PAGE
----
Course Hero. "The Book of the City of Ladies Study Guide." Course Hero. 2 Apr. 2018. Web. 25 Apr. 2018. <https://www.coursehero.com/lit/The-Book-of-the-City-of-Ladies/>.
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(Course Hero, 2018)
Course Hero. "The Book of the City of Ladies Study Guide." April 2, 2018. Accessed April 25, 2018. https://www.coursehero.com/lit/The-Book-of-the-City-of-Ladies/.
Course Hero, "The Book of the City of Ladies Study Guide," April 2, 2018, accessed April 25, 2018, https://www.coursehero.com/lit/The-Book-of-the-City-of-Ladies/.
The literary device of representing faith as resident in a community "body" is one familiar to the literate nobility of the Middle Ages of de Pizan's acquaintance. The main source for this idea derives from the early church "father" Augustine's well-known work, The City of God. Just as members of religious orders (monks and nuns) enclosed themselves in self-sustaining communities separate from the earthy realm, the better to concentrate on developing their faith, so too must men divide themselves in opposing cities, one for those of faith in the eternal City of God and the other for those damned to the City of Man. De Pizan creates a single city for virtuous ladies, leaving those who are damned outside its walls. The tools Christine uses to build the city are the examples of virtuous ladies, which Lady Reason, Lady Rectitude, and Lady Justice provide her as "tough, indestructible cement which you will need to set the mighty foundations and to support the great walls that you must raise all around."
Nature is personified in The Book of the City of Ladies as feminine. She is cited in Part 1, Section 8 as the agency of God to establish the fundamental partnership between men and women, as described by Lady Reason, who declares, "there is no stronger or closer bond in the world than that which Nature, in accordance with God's wishes, creates between man and woman." Nature has a hand guided by God also in the physical and mental differences between men and woman as complementary opposites designed to work together. In Part 1, Section 9, Lady Reason cites the creation of the first man and woman as instructions to Nature: "If the Divine Craftsman Himself wasn't ashamed to create the female form, why should Nature be? It really is the height of stupidity to claim otherwise."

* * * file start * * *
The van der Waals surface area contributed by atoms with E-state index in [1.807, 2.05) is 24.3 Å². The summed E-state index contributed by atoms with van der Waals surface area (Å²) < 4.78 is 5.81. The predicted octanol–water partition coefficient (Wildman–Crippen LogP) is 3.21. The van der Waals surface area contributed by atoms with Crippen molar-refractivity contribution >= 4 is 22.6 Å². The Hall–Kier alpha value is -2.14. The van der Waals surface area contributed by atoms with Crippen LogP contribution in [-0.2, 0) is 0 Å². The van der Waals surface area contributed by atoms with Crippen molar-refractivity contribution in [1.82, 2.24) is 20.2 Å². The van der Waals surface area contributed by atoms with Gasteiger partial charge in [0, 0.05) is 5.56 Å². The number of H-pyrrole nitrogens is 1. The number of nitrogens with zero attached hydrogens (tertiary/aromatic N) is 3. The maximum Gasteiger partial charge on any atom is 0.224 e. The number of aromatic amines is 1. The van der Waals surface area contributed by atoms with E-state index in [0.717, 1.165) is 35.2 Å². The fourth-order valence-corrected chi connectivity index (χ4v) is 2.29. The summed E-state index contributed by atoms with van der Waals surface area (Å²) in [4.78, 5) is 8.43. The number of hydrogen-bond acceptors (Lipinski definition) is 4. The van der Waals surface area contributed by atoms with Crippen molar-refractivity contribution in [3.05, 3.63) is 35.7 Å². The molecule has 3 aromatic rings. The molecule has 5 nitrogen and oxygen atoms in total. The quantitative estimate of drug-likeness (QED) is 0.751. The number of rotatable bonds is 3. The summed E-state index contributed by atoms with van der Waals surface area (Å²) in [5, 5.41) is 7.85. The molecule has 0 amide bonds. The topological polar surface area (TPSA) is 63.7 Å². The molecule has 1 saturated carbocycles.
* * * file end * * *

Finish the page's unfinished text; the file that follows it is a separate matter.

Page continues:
Fortune as a dynamic in human life is presented as a feminine personage. Although not as active as Nature, Fortune plays a part as discussed in Part 1, Sections 19, 20, 32, 34, 46, 47, and Part 2, Sections 58 and 59. She either favors individuals of the stories in the Book of the City of Ladies or "enviously" places obstacles in their way. Whatever Fortune brings, people must find the opportunities offered, which highlights either their virtues or vices.
The seven deadly sins identified by Christians of the Medieval Ages were offset by seven mitigating virtues to protect the human soul from being tempted by the Devil. For example, humility corrected pride, while liberality corrected the habit of greed. The idea of virtues to guide right behavior is one inherited from classical Greek philosophers, who listed the "cardinal" or primary virtues as prudence, temperance, courage, and justice. These virtues were taken up by early Christian theologians as applicable to anyone, whether Christian or not. It is this attitude of drawing from the pagan world into the same moral and behavioral frame as Christians that allows de Pizan to include examples of virtuous women from the pagan Greco-Roman tradition (such as Lucretia, whose story is given in Part 2, Sections 44 and 64) and "house" them in her city of ladies supporting the Christian martyrs (such as Saint Irene, described in Part 3, Section 14).Lady Reason, Lady Rectitude, and Lady Justice inThe Book of the City of Ladiesare not listed in this context of virtues and their personifications to progress moral lessons, but are rather more strictly portrayed by de Pizan as guiding qualities and "daughters of God" sent to mentor Christine in the task of building the city. When personified, the Vices (evil sent by the Devil) and Virtues (good sent by God) were more frequently represented as contesting for the human soul as the battleground of good and evil.